More than 500 live white rhinos and 20 live African elephants have been exported between 2010 and 2014 from range states to countries around the world. Swaziland recently exported elephants to the United States, and Zimbabwe sent elephants to China. White rhinos have been exported to China and elsewhere.
Now eight countries are proposing to tighten the rules governing these exports to ensure the best outcomes for the animals and their future in the wild. The issue of live elephant and rhino trade was debated by signatories to an international convention on Tuesday at the convention’s 17th Conference of the Parties in Johannesburg.
Under the Convention on International Trade in Endangered Species of Wild Fauna and Flora (CITES), countries that have populations of rhinos and elephants listed on Appendix II of the convention (meaning they can be traded as long as the exporting nation finds that sending them to another country won’t pose a detriment to the population) can export them to “appropriate and acceptable destinations” in other countries. This means that exports go through if a scientific authority from the importing country affirms that it can house and care for the animals.
One proposal, submitted by the U.S., would beef up this definition of “appropriate and acceptable destinations” by requiring that the importing and exporting countries be satisfied that the trade would support “in situ conservation,” meaning that the profits of the sale would be used to advance the conservation of wild elephants. It also would add a provision stating that any rhino horn or elephant ivory of the imported animals or their offspring won’t enter commercial trade and that the animals and their offspring won’t be hunted.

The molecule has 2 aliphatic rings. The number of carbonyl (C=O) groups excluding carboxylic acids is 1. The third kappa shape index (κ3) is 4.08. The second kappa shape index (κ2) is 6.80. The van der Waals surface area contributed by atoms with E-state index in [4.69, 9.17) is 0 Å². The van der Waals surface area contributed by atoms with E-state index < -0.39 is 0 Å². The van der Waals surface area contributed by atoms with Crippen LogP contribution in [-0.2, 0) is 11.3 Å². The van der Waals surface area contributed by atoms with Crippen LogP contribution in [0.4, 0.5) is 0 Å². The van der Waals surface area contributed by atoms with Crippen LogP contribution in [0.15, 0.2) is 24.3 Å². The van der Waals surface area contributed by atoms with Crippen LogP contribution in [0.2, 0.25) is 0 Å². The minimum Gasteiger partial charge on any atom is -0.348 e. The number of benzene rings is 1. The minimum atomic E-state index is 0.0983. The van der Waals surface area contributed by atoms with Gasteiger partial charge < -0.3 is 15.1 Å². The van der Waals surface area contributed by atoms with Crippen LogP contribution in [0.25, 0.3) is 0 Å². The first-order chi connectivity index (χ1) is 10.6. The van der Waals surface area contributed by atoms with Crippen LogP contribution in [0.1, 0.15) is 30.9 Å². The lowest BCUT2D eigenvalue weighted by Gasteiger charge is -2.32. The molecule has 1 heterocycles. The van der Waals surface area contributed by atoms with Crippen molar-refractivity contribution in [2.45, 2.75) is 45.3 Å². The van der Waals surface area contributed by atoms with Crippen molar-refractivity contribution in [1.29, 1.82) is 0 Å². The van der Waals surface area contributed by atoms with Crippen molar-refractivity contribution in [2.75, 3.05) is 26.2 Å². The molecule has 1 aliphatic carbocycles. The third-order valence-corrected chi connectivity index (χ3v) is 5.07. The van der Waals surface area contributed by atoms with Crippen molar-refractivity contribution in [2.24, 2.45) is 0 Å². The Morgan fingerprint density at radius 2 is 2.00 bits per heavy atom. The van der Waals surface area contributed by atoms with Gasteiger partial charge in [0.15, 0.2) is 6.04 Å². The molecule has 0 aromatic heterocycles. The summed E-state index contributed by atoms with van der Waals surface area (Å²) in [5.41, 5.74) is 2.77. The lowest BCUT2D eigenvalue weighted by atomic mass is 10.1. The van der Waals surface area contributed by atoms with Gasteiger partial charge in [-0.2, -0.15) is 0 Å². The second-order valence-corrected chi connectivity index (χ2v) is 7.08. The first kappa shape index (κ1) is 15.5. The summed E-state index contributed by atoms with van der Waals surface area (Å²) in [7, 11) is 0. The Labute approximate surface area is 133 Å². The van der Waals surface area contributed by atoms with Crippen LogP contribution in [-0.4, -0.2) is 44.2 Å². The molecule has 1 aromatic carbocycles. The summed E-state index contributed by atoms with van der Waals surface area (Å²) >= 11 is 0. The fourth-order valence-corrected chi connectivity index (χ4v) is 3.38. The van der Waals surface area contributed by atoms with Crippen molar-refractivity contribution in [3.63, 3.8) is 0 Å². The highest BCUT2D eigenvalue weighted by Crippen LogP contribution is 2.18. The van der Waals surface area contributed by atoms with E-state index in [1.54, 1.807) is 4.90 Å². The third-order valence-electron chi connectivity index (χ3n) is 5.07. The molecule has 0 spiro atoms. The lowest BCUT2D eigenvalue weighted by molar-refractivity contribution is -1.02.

Another proposal, submitted by seven African countries, asked that parties restrict trade in live elephants on the basis that they do not fare well during capture, transport, and in captivity. It also asked the member nations to agree that “appropriate and acceptable” should mean countries that are “suitably equipped to house and care for” live elephants and that the sales clearly benefit in situ conservation.
The debate went more or less as expected.
Zimbabwe appeared to oppose the proposals. “Animal rights and welfare issues are better handled in another forum, not CITES,” said the Zimbabwe representative.
Swaziland also opposed the proposal, maintaining that it should be allowed to continue exporting their wildlife: “Good conservation produces surpluses, even of elephants….We strongly support sustainable uses of natural resources including elephants.”
China, which has imported wildlife from Africa, also would like to keep the status quo. The Chinese delegation to CITES argued that there are conservation benefits of ex situ conservation, that is, keeping stocks of animals outside their natural habitats.
Uganda and Ethiopia expressed support for the proposals from their fellow African elephant range states.
“Wild elephants belong in the wild, in their home range—not in captivity for entertainment,” the Ugandan delegate said.
Ethiopia echoed that statement: “African elephants should remain in Africa.”
Because the two proposals are so similar, the U.S. and Kenya, representing the seven African countries, agreed to work together to develop a joint proposal that they would present at a later time. The CoP runs until October 5.